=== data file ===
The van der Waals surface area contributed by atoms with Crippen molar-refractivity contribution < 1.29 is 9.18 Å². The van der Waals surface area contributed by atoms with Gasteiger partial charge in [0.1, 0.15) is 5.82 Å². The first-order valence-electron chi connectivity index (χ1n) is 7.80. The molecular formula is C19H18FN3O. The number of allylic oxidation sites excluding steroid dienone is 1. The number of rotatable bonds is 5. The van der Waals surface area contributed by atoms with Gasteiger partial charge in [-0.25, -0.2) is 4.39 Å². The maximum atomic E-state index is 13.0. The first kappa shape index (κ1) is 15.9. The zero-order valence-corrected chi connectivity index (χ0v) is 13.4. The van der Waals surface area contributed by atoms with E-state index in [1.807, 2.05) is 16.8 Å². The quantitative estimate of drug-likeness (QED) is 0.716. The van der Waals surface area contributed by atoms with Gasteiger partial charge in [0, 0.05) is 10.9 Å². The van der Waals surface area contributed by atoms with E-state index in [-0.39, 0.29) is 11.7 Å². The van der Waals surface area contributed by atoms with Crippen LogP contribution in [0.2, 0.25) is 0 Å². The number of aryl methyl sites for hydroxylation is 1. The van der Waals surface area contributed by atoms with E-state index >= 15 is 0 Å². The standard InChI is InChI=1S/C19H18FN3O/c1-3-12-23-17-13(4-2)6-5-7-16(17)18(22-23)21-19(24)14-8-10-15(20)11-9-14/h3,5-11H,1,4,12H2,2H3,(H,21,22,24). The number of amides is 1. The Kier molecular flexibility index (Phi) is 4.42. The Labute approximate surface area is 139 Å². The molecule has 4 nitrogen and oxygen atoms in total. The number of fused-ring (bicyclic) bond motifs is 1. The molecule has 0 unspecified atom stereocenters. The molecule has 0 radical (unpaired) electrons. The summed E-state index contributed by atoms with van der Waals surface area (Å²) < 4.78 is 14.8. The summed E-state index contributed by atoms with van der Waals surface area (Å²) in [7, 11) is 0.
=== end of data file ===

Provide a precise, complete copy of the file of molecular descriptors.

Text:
The van der Waals surface area contributed by atoms with Crippen molar-refractivity contribution < 1.29 is 9.18 Å². The van der Waals surface area contributed by atoms with Gasteiger partial charge in [0.1, 0.15) is 5.82 Å². The first-order valence-electron chi connectivity index (χ1n) is 7.80. The molecular formula is C19H18FN3O. The number of allylic oxidation sites excluding steroid dienone is 1. The number of rotatable bonds is 5. The van der Waals surface area contributed by atoms with Gasteiger partial charge in [-0.25, -0.2) is 4.39 Å². The maximum atomic E-state index is 13.0. The first kappa shape index (κ1) is 15.9. The zero-order valence-corrected chi connectivity index (χ0v) is 13.4. The van der Waals surface area contributed by atoms with E-state index in [1.807, 2.05) is 16.8 Å². The quantitative estimate of drug-likeness (QED) is 0.716. The van der Waals surface area contributed by atoms with Gasteiger partial charge in [0, 0.05) is 10.9 Å². The van der Waals surface area contributed by atoms with E-state index in [-0.39, 0.29) is 11.7 Å². The van der Waals surface area contributed by atoms with Crippen LogP contribution in [0.2, 0.25) is 0 Å². The number of aryl methyl sites for hydroxylation is 1. The van der Waals surface area contributed by atoms with E-state index >= 15 is 0 Å². The standard InChI is InChI=1S/C19H18FN3O/c1-3-12-23-17-13(4-2)6-5-7-16(17)18(22-23)21-19(24)14-8-10-15(20)11-9-14/h3,5-11H,1,4,12H2,2H3,(H,21,22,24). The number of amides is 1. The Kier molecular flexibility index (Phi) is 4.42. The Labute approximate surface area is 139 Å². The molecule has 4 nitrogen and oxygen atoms in total. The number of fused-ring (bicyclic) bond motifs is 1. The molecule has 0 unspecified atom stereocenters. The molecule has 0 radical (unpaired) electrons. The summed E-state index contributed by atoms with van der Waals surface area (Å²) < 4.78 is 14.8. The summed E-state index contributed by atoms with van der Waals surface area (Å²) in [7, 11) is 0.